Maybe you've heard somewhere that no one eats dinner together anymore. There's even some pushing the idea that instead of scrambling to eat dinner together, families should aim for breakfast. And maybe you believed that family dinners were dead, based on your household's experience.
Well, it's not true. Not nationally, anyway. And not, for that matter, in just about every state in the country.
Across the United States, roughly 88 percent of Americans still say they frequently eat dinner with other members of their household, according to a new study by the Corporation for National and Community Service. While that percentage has fallen in recent years—by roughly 2 percent since 2011—it's still remarkably high.
Perhaps even more surprising is how consistently respondents in different regions report the same overwhelming response. In more than 20 states, the percentage of people who said they frequently ate with people they lived with was at or above 90 percentage (when rounding half percentage points up); 31 states sport a higher than average rate. And in only one—New Mexico—does the percentage dip below 80 percent.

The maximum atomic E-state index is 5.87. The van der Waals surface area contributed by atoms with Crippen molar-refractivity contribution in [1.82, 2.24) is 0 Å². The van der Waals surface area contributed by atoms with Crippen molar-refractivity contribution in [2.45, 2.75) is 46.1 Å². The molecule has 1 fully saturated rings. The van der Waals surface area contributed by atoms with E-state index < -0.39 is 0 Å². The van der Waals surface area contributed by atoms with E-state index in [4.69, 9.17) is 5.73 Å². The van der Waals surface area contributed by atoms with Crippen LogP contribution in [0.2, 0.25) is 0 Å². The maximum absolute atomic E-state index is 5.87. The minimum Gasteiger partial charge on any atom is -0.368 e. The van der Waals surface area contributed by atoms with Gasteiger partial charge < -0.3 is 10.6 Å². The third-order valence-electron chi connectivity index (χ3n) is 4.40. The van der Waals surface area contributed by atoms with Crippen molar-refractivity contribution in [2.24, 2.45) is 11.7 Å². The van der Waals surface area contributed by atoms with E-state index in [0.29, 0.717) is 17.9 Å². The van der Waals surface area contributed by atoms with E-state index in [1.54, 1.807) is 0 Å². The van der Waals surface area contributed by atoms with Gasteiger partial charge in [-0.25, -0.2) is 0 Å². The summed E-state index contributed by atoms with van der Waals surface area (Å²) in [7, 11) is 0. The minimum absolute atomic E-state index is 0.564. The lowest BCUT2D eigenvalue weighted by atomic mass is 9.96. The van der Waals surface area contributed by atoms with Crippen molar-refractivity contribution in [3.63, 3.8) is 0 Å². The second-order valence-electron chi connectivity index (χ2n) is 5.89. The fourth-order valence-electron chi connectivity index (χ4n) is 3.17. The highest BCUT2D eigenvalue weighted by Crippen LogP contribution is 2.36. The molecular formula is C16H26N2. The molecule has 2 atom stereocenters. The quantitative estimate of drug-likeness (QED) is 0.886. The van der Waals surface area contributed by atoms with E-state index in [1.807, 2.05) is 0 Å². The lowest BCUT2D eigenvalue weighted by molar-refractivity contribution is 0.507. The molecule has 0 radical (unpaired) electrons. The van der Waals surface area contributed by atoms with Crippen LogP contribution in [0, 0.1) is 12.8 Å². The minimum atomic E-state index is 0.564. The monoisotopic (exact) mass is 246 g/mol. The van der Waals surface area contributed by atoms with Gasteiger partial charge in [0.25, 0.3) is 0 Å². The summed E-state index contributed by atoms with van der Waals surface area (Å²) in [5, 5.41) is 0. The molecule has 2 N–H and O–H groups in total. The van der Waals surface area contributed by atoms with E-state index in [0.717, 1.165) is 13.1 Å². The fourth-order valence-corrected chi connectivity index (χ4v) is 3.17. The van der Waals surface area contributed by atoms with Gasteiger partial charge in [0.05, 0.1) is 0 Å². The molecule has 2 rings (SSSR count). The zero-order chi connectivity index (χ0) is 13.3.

These percentages are not an exact reflection of how many families eat dinner together during the week. Respondents answered this question: During a typical month in the past year, how often did you eat dinner with any of the members of your household? Some of those people are likely young adults, living with friends (not family), whom they still might frequently eat dinner with.
But the overwhelming number of people who still say they eat dinner with members of their household, and often, is at the very least an indication of how common the practice remains. Gallup reached a similar conclusion last year, when it polled people around the country. "This seemingly traditional aspect of American life will likely continue for the foreseeable future," the polster said. The survey found that the average family eats dinner together more than 5 times a week, and nearly 60 percent of households with children younger than 18 sit down to supper six or seven nights a week.
And that's a great thing. A 2010 study at Columbia University found that teenagers who frequently ate with their families tended to use drugs less often. A separate study conducted by the Organization for Economic Cooperation and Development found that students who ate less often with their loved ones were more likely to be truant at school. And research at Cornell has shown that children who eat group meals at home demonstrate fewer signs of depression.